Francisco Varela, a pioneer in embodied philosophy, suggested in 1987, that subjective visual perception is 80% dependent on ongoing “bussing activity” within the brain’s visual system, while only the remaining 20% is external and stimulus-dependent (Varela, 1987). Mahoney (1991) elaborated on this idea and suggested that the greatest proportion of that [internal] endless activity is self-referential (recursive):

Numerically speaking, there are 10 motor (efferent) neurons for every sensory (afferent) receptor; and for every motor neuron, there are 10,000 interneurons (neurons that connect only with other neurons). If we accept the traditional notion that one’s sensory receptors constitute one’s contact with the outside world, we are forced to conclude that one is much more extensively connected with oneself than with the external environment (pp. 101–102).

While controversy may still exist regarding the nature of perception (Firestone and Scholl, 2016), this principle (i.e., that most of our visual perception is internally driven) is biologically adaptive, as it promotes safety and avoidance of familiar painful experiences. Yet, it also induces a psychological/cultural burden, namely the difficulty to change. The fact that our mind is premise-driven and that our observations of the world are strongly shaped by pre-conceptions makes it difficult to embrace a new perspective (Gregory, 1980; Snyder et al., 2004). Chi and Snyder (2011) eloquently elaborate:

Information consistent with our expectations or mental templates is often accepted at face value, whereas inconsistent evidence is discounted or hidden from conscious awareness. While this hypothesis driven mechanism helps us in efficiently dealing with the familiar, it can prevent us from seeing better solutions in a different and/or unfamiliar context (p. 1).

I might add that it prevents us from finding better solutions in a familiar situation as well. For example, in a study on the Einstellung effect in chess, Bilalić et al. (2010) showed that even experts can fail to find an optimal solution when a common solution comes first to their mind. This demonstrates the powerful influence of our long-term memory and the strength that our preconceptions have on our mind (Gobet et al., 2014).

Furthermore:

Long-term memory is an important source of top-down processing, [it] includes not only declarative memories, but also the procedural knowledge stored in the functional architecture of sensorimotor networks. Network architecture could constitute an “implicit” source of top-down influences as, for instance, the topology of lateral connections within cortical areas is known to embody stored predictions that have been acquired both during evolution and through experience-dependent learning, and have proven to be of adaptive value (Engel et al., 2001, p. 714).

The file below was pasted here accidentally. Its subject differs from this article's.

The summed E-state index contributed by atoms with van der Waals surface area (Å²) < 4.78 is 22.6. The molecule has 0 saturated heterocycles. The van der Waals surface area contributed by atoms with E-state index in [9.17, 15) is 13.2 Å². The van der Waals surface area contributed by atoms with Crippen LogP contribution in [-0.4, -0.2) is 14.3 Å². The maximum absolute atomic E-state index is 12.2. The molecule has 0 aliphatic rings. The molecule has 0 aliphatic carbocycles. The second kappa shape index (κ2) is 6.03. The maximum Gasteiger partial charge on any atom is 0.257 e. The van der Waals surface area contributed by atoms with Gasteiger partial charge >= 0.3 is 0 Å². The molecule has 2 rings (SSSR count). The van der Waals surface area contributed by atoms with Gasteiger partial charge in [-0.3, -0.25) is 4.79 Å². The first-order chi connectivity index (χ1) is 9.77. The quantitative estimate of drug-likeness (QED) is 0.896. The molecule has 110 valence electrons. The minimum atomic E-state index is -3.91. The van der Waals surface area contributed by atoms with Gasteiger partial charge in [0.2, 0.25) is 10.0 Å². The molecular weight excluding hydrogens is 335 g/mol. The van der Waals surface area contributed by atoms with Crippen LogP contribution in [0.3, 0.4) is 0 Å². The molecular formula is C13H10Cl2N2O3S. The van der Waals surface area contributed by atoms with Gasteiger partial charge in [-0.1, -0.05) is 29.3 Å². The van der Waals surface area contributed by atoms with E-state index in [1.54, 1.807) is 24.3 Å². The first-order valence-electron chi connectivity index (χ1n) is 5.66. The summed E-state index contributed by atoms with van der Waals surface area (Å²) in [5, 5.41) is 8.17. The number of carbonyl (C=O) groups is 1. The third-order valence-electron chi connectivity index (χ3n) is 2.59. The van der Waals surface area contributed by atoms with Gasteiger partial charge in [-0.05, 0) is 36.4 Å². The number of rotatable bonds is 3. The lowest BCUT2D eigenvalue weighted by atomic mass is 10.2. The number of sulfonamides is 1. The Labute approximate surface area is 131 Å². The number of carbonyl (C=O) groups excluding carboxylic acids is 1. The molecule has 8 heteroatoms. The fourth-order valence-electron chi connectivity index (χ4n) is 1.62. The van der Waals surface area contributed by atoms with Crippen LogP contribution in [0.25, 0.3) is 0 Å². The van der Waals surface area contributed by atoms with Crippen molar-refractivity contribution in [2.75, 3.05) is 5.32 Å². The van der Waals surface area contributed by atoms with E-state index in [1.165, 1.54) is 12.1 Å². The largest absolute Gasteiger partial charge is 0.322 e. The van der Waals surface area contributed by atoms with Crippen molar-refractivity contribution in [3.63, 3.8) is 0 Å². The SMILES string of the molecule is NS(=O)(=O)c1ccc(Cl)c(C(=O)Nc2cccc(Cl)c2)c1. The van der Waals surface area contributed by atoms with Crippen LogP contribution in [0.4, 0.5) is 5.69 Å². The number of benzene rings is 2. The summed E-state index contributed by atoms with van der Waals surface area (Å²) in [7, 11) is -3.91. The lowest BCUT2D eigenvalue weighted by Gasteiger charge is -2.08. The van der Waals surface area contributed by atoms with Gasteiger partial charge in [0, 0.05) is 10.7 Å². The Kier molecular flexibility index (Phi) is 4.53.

It appears, then, that the human mental apparatus has evolved to promote biological advantage by relying on existing knowledge more than on novel, unhabitual or unforeseen encounters (Varela et al., 1991/2016; Grossberg, 1999, 2000). To paraphrase Varela et al. (1991/2016), this quality is not optimal, it is, rather, simply viable. To be viable means that:

The perceptually guided action of the system must simply facilitate the continuing integrity of the system (ontogeny) and/or its lineage (phylogeny)…any action undertaken by the system is permitted as long as it is does not violate the constraint of having to maintain the integrity of the system and/or its lineage (Varela et al., 1991/2016, p. 205).

Therefore, the influence of ongoing top-down activity on the processing of incoming sensory signals is not confined to a feedback, but rather plays a decisive role in the (re)action production. Subjective information related to previous experience is superior in interpreting current perceptual stimuli, relative to the actual (bottom-up) input. Incoming signals may therefore convey different meanings about the same scene, in accord with a preexistent mental/behavioral context.

I suggest that intentionally changing the proportion of top-down/bottom-up dynamic processes, so that bottom-up input is more dominant at the expense of top-down influences, would enhance spontaneity as well as therapeutic change (vide infra). I also claim that this is exactly what psychodrama does, by cultivating spontaneity through role play and other creative acts. Before turning to the latter claim, I will substantiate the former using two clinical examples: psychological transference and autistic conditions. These examples demonstrate top-down and bottom-up dynamics in low-level sensory systems as well as in higher-order mental computations.

Psychological Transference

Originally, within classical psychodynamic theory, transference was viewed as representing a displacement from the past, with the patient distorting the present in order to make room for the expression of some encapsulated earlier fantasy or experience. An alternative formulation sees transference as reflecting “a universal psychological striving to organize experience and construct meaning” that operates in an ongoing way, and which is “an expression of the continuing influence of organizing principles and imagery that crystallized out of the patient‘s early formative experiences” (Stolorow and Lachmann, 1984/1985, pp. 26, 25, as cited in Mitchell and Black, 1995, p. 166). Thus, transference distortions can and do exist in any interpersonal context, not only in therapist-client relationships1, and they are predominantly a top-down phenomenon in a context of attachment (Brockman, 1998, 2010). Transference triggers memory that “may enter consciousness and influence perception… where it takes control of attention, perception and thinking” (Brockman, 2010, p. 704). By focusing attention, transference “would be limiting perception—whether that focus be on perception from the senses or on perception from the medial temporal lobes (memory)” (ibid. p. 704).